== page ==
A well-written, thoughtful portrayal of surviving hard times during World War II.



A boy and his family withstand the Nazi occupation of Denmark in this YA novel.

Morten Mors, 8, is worried in early 1940, but it’s not because of Denmark’s recent invasion by Germany. Morten’s dear, loyal Great Dane is at the end of her life and must be euthanized. Before long, though, Morten acquires a fox terrier puppy he names Snap. (Dog lovers: Snap will be fine; another dog is injured but OK.) As Morten tries to lead a normal life over the next few years—playing with his best friend, Bodil, training Snap—he discovers that members of his family are involved in the Resistance. They sometimes host fugitives; Inger, Morten’s older sister, works as a bicycle courier. Morten is made to promise he’ll serve only as a lookout, but he longs to fully contribute. In 1943, the underground network takes Bodil and her mother, who is Jewish, to safety, leaving Morten lonely. It’s a further blow when his father is rounded up with other Danish policemen and sent to a Nazi prison camp. The Mors house is commandeered by Germans, and Morten, his mother, and sister go to Jutland, near the North Sea, to live with his uncle and his wife. Meanwhile, the Resistance strengthens, and Morten discovers a way he can help that will test his courage and resourcefulness. Kamminga (The Sun Road, 2014) writes a well-observed story of a less-explored World War II experience: occupied Denmark. Unlike other, more harrowing accounts of children in hiding or in concentration camps, this tale focuses on Morten’s adaptability to changing circumstances and the Danish-ness of his life: for example, the king, on his daily ride, exchanges greetings as between equals with the postman. Kamminga makes the story’s episodes—learning about the procedures of the Resistance and sabotage, how to make arrows from elderberry whips, dog training—both interesting in themselves and contributory toward the boy’s coming-of-age. The book is also balanced; the chief bully in Morten’s life is a Jewish boy, and the Germans aren’t cartoon villains.

A well-written, thoughtful portrayal of surviving hard times during World War II.

Pub Date: Sept. 11, 2017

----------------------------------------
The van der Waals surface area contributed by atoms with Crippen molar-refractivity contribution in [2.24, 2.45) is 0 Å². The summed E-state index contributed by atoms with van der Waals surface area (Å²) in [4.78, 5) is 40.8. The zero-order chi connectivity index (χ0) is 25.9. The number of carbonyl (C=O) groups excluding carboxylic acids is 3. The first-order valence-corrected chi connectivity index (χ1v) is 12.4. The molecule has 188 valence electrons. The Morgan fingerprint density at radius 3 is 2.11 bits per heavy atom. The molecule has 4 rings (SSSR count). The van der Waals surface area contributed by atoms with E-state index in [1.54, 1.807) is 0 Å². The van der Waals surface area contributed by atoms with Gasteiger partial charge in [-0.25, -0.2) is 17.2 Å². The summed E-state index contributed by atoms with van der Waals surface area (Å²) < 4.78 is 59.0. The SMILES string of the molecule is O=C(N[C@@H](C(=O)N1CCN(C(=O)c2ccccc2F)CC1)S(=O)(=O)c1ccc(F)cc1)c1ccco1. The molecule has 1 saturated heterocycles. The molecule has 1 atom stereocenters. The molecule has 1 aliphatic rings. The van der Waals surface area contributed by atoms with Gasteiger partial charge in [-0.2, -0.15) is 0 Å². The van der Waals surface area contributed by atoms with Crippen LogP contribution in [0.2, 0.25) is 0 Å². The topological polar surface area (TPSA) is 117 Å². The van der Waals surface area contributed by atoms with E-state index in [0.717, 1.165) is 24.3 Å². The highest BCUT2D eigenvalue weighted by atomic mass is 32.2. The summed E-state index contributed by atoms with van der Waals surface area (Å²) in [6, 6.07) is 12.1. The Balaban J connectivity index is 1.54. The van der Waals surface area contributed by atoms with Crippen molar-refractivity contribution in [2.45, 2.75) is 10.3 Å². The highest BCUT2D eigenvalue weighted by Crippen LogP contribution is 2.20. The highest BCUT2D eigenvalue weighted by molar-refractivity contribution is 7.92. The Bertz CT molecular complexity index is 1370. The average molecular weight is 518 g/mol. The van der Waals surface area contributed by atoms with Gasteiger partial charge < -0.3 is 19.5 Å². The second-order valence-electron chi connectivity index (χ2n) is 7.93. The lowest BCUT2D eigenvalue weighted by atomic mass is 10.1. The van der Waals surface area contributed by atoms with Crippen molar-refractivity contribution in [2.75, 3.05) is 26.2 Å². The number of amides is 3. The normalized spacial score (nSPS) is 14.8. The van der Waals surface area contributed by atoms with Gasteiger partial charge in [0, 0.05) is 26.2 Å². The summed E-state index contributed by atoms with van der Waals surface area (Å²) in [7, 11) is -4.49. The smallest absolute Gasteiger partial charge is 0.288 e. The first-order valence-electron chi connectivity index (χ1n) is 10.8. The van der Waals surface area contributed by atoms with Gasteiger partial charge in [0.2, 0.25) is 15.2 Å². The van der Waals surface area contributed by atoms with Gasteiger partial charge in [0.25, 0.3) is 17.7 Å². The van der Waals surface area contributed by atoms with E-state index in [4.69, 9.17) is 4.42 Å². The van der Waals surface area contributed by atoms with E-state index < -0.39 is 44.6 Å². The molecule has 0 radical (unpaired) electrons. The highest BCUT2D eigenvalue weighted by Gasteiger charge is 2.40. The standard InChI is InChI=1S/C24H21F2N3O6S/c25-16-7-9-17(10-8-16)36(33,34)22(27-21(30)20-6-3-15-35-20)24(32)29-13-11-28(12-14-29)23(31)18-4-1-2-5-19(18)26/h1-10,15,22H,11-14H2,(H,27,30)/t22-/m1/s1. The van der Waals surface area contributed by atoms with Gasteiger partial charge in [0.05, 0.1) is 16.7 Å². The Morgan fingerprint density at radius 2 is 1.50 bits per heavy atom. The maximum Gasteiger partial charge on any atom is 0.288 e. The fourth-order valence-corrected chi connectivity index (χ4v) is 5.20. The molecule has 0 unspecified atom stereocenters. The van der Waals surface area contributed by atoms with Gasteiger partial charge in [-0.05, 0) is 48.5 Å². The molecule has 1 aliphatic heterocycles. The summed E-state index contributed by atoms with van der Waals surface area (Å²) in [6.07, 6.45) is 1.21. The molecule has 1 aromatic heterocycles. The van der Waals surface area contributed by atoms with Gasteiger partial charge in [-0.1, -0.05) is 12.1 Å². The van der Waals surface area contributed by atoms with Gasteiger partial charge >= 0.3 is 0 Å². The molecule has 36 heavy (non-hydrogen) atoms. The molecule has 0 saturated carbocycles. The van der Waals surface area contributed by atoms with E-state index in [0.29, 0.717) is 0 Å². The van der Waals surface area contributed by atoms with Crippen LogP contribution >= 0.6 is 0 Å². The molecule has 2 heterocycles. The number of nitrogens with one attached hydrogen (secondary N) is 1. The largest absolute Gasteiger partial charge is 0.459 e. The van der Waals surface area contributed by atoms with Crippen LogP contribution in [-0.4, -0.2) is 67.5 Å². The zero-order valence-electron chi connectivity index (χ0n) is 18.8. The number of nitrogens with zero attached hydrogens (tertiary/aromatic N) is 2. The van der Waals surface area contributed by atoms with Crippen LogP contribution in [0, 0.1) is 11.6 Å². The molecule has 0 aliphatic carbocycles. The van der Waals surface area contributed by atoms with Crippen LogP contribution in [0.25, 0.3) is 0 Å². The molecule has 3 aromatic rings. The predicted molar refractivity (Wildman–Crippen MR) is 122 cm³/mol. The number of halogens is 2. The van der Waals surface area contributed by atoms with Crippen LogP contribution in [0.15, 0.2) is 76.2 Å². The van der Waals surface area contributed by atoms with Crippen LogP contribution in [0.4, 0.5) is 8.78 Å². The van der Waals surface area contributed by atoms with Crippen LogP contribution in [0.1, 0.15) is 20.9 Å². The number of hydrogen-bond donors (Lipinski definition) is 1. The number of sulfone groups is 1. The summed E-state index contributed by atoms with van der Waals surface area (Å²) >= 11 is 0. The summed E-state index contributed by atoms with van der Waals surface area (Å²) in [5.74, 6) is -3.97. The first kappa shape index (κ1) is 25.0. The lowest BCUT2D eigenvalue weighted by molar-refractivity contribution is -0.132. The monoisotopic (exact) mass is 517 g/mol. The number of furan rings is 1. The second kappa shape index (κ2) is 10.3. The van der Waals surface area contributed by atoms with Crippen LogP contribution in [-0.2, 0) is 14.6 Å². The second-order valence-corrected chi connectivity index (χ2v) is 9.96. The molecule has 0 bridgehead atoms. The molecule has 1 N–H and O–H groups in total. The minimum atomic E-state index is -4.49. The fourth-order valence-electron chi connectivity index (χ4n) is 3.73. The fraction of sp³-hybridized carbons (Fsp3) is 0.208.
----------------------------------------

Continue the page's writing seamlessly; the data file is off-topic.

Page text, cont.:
ISBN: 978-1-5255-1157-8

Page Count: 180

Publisher: FriesenPress

Review Posted Online: Nov. 21, 2017

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The phrase “tour de force” could have been invented for this audacious novel.

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Four men who meet as college roommates move to New York and spend the next three decades gaining renown in their professions—as an architect, painter, actor and lawyer—and struggling with demons in their intertwined personal lives.

Yanagihara (The People in the Trees, 2013) takes the still-bold leap of writing about characters who don’t share her background; in addition to being male, JB is African-American, Malcolm has a black father and white mother, Willem is white, and “Jude’s race was undetermined”—deserted at birth, he was raised in a monastery and had an unspeakably traumatic childhood that’s revealed slowly over the course of the book. Two of them are gay, one straight and one bisexual. There isn’t a single significant female character, and for a long novel, there isn’t much plot. There aren’t even many markers of what’s happening in the outside world; Jude moves to a loft in SoHo as a young man, but we don’t see the neighborhood change from gritty artists’ enclave to glitzy tourist destination. What we get instead is an intensely interior look at the friends’ psyches and relationships, and it’s utterly enthralling. The four men think about work and creativity and success and failure; they cook for each other, compete with each other and jostle for each other’s affection. JB bases his entire artistic career on painting portraits of his friends, while Malcolm takes care of them by designing their apartments and houses. When Jude, as an adult, is adopted by his favorite Harvard law professor, his friends join him for Thanksgiving in Cambridge every year. And when Willem becomes a movie star, they all bask in his glow. Eventually, the tone darkens and the story narrows to focus on Jude as the pain of his past cuts deep into his carefully constructed life.  

The phrase “tour de force” could have been invented for this audacious novel.

Pub Date: March 10, 2015

ISBN: 978-0-385-53925-8

Page Count: 720

Publisher: Doubleday

Review Posted Online: Dec. 22, 2014

Kirkus Reviews Issue: Jan. 1, 2015

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More about grief and tragedy than romance.


Five friends meet on their first day of kindergarten at the exclusive Atwood School and remain lifelong friends through tragedy and triumph.

When Gabby, Billy, Izzie, Andy and Sean meet in the toy kitchen of the kindergarten classroom on their first day of school, no one can know how strong the group’s friendship will remain. Despite their different personalities and interests, the five grow up together and become even closer as they come into their own talents and life paths. But tragedy will strike and strike again. Family troubles, abusive parents, drugs, alcohol, stress, grief and even random bad luck will put pressure on each of them individually and as a group. Known for her emotional romances, Steel makes a bit of a departure with this effort that follows a group of friends through young adulthood. But even as one tragedy after another befalls the friends, the impact of the events is blunted by a distant narrative style that lacks emotional intensity. 

More about grief and tragedy than romance.

Pub Date: July 24, 2012

ISBN: 978-0-385-34321-3

Page Count: 322

Publisher: Delacorte

Review Posted Online: Nov. 14, 2012

Kirkus Reviews Issue: Dec. 1, 2012

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